The following HTML text is provided to enhance online
readability. Many aspects of typography translate only awkwardly to HTML.
Please use the page image
as the authoritative form to ensure accuracy.
China and Global Change: Opportunities for Collaboration
tribution, transformation trends, and modeling; and (6) international support activities.
Atmospheric chemistry research is carried out in a number of institutes and universities, usually addressing urban air pollution issues such as oxidants, suspended particles, and toxic species. Recently, some attention has been directed at research projects that have regional and global implications. Most of these projects are closely related to IGAC research activities. A major focus is on greenhouse gas emissions, including CH4, N2O, and CO2. Research projects on stratospheric O3 have also been carried out. Regional-scale research activities are focused on acid precipitation and oxidants. In addition, the interesting problem of long-range transport of Asian dust and its impact on the Pacific Basin has also drawn some attention. A brief description of these projects is presented here and additional details are discussed in Chapter 5.
The panel identified significant interest in studying CH4 emissions in China. Observed to be increasing at the rate of about 1 percent per year, CH4 is one of the important trace gases implicated in global warming. With present day concentrations of about 1.75 ppm, increases in CH4 can affect global climate as well as tropospheric and stratospheric chemistry. Rice paddy fields—of which 24 percent of the world's total lie in China—are an important source of atmospheric CH4, contributing to approximately 10 to 20 percent of total global emissions. At least four groups, the Chinese Academy of Sciences (CAS) Institute of Atmospheric Physics, Chinese Academy of Meteorological Sciences (CAMS), CAS Research Center for Eco-Environmental Sciences (RCEES), and CAS Nanjing Institute of Soil Science, have either made or started measurements of CH4 emissions from rice fields. Some of the measurements were conducted as bilateral collaborations between the CAS Institute of Atmospheric Physics and the Fraunhofer Institute in Germany (Wang et al. 1992) and between the CAS Institute of Atmospheric Physics and the U.S Department of Energy (DOE)1 (Khalil et al. 1990). These groups have also started measurements of N2O emissions from soils. In addition, exchange of CO2 between the biosphere and the atmosphere is being studied at the CAS South China Institute of Botany and RCEES.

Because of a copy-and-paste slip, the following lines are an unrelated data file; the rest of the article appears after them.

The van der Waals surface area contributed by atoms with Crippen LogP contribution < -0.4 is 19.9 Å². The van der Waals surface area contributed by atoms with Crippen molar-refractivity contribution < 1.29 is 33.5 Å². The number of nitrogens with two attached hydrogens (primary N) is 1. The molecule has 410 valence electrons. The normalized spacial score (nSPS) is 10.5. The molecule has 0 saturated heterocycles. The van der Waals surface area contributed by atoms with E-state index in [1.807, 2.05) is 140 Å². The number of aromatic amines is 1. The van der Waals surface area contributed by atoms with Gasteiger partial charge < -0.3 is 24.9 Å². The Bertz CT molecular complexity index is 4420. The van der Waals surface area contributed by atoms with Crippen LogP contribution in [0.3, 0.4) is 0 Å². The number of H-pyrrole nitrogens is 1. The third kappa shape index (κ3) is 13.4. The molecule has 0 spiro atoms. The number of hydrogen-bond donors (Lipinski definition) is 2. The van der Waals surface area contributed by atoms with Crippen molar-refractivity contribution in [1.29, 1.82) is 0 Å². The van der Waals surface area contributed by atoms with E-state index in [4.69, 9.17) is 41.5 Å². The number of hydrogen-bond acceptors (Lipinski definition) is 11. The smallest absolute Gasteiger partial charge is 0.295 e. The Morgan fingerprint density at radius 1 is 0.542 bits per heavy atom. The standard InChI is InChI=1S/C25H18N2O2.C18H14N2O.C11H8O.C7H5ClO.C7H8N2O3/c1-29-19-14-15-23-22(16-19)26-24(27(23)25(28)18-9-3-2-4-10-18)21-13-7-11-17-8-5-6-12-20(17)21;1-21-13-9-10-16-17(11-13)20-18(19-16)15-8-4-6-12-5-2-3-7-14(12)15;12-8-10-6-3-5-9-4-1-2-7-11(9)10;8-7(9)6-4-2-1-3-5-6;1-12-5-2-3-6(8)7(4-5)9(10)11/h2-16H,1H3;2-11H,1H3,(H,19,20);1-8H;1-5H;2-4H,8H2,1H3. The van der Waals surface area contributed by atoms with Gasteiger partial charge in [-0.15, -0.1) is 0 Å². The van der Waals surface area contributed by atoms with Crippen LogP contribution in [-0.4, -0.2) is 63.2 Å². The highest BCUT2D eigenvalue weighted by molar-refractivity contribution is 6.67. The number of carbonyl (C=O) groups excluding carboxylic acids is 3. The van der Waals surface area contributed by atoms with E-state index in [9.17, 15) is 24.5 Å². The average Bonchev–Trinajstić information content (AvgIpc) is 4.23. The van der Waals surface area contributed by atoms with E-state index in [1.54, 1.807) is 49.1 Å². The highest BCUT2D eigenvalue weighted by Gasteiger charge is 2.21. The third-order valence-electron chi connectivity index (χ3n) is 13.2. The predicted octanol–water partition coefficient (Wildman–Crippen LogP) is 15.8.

Trace gas and aerosol monitoring is carried out by various organizations. CAMS, RCEES, and Peking University operate several atmosphere stations in rural and remote areas where measurements of